Those familiar with the Security, Territory, Population lectures might come away from this section of Lemke’s book wondering about the relative absence of an engagement with Foucault’s analysis of biopolitics. After all, one of his primary preoccupations in these lectures was charting the development of biopolitics as a technology of power aimed to govern the ‘population’. In his attempt to distance Foucault’s work from critics that reductively read him as only a theorist of biopolitics, Lemke seems to disregard the notion’s centrality in Foucault’s work altogether. The concern here is not that the conceptual proposal of a ‘government of things’ departs from an established ‘Foucauldian’ line of research – Foucault wanted his books ‘to be a sort of Molotov cocktail, or a minefield … to self-destruct after use, like fireworks.’ Lemke’s mission to rescue Foucault from the boxes in which his thought has been confined, and to continue thinking with him in productive ways, is ultimately fruitful. However, acknowledging and interrogating the material(ist) foundations of biopolitics via the inseparability of the bios and the geos from the molecular to the political might have better articulated the stakes of a new materialist rendering of Foucault’s thought.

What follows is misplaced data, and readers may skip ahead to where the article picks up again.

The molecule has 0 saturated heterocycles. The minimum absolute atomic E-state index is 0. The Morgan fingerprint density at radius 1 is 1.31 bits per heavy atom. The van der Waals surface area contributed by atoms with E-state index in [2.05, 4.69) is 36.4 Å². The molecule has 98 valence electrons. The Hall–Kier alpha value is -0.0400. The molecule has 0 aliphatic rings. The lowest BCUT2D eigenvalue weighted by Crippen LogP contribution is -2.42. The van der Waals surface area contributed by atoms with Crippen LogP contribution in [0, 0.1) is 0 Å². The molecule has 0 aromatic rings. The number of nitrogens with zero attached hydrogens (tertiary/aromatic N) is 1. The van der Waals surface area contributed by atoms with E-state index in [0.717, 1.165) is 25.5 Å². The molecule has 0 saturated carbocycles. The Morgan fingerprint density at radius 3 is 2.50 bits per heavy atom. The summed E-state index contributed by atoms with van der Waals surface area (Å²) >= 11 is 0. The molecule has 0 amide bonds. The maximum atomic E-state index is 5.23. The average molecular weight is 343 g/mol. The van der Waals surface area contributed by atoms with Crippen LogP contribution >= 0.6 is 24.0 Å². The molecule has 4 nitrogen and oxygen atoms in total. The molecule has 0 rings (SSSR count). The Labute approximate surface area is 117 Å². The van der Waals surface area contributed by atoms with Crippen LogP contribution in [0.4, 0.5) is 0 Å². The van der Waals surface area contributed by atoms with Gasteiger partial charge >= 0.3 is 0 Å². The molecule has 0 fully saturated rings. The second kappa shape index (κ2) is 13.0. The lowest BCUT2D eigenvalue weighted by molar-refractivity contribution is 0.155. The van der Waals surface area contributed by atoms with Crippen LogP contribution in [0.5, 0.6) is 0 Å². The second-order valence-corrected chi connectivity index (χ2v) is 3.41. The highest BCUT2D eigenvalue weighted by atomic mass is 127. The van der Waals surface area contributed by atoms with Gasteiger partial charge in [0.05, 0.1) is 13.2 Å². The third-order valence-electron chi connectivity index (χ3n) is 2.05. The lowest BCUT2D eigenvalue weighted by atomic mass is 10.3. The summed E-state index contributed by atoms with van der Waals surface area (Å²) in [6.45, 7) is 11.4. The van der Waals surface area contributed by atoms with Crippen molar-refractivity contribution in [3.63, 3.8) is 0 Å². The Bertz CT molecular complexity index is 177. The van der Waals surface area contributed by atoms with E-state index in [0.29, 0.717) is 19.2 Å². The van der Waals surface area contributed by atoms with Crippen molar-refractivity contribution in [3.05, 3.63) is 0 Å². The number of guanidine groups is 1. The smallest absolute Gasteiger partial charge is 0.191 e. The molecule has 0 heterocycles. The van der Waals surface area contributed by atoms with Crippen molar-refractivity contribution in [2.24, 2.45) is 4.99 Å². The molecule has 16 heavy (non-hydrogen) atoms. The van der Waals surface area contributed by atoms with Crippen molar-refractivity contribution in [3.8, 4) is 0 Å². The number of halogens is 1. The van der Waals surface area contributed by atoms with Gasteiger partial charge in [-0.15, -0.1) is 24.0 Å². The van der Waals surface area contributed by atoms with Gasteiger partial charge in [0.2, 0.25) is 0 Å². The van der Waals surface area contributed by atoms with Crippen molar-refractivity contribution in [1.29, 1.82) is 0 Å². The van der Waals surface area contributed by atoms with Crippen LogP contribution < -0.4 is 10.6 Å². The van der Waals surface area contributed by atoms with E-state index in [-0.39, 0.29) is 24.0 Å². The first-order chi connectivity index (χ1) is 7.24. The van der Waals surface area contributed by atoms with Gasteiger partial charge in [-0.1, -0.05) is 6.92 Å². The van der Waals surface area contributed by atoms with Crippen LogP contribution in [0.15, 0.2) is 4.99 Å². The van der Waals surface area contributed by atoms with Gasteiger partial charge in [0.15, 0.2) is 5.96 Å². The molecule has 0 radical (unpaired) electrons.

One of Lemke’s central goals in this book is to make a pitch for ‘relational materialism’ that is also a ‘material relationism’. He argues that new materialist scholarship’s insistence on agency as an indisputable ‘quality of material existence’, and their tendency to endorse the truth claims of scientific knowledge, create neo-essentialist ontologies that do not adequately address current governmental operations. Instead, he argues that governance today functions through constant negotiation and delineation of the ‘boundaries between the human and nonhuman world’ while also calling on the political capacities of ‘things’. To that end, governance has a strategic and shifting ontology based on understanding the complex and dense networks among living and non-living entities. While he acknowledges that the outlines of material relationism are still sketchy, a fuller explanation of what he means by it would have better guided the reader towards understanding the political stakes of a Foucauldian approach to new materialism.
Lemke suggests that ‘this idea of material relationality reopens the question of the political’ in a way that new materialist scholarship has not been able to address. Suppose the subject of politics is construed as networks or relations rather than stable living or non-living entities. In that case, it might be possible to organise a political theory around ‘more just or egalitarian human-nonhuman encounters’. In charting this, Lemke gestures at, but does not meaningfully engage with, the work of Jacques Rancière, whose theoretical injunctions inform Bennett’s vital materialist theory of democracy. In Disagreement, Rancière argues that politics happens when the already-existing ‘distribution of the sensible’ is disrupted by the spontaneous actions and unruly utterings of the demos.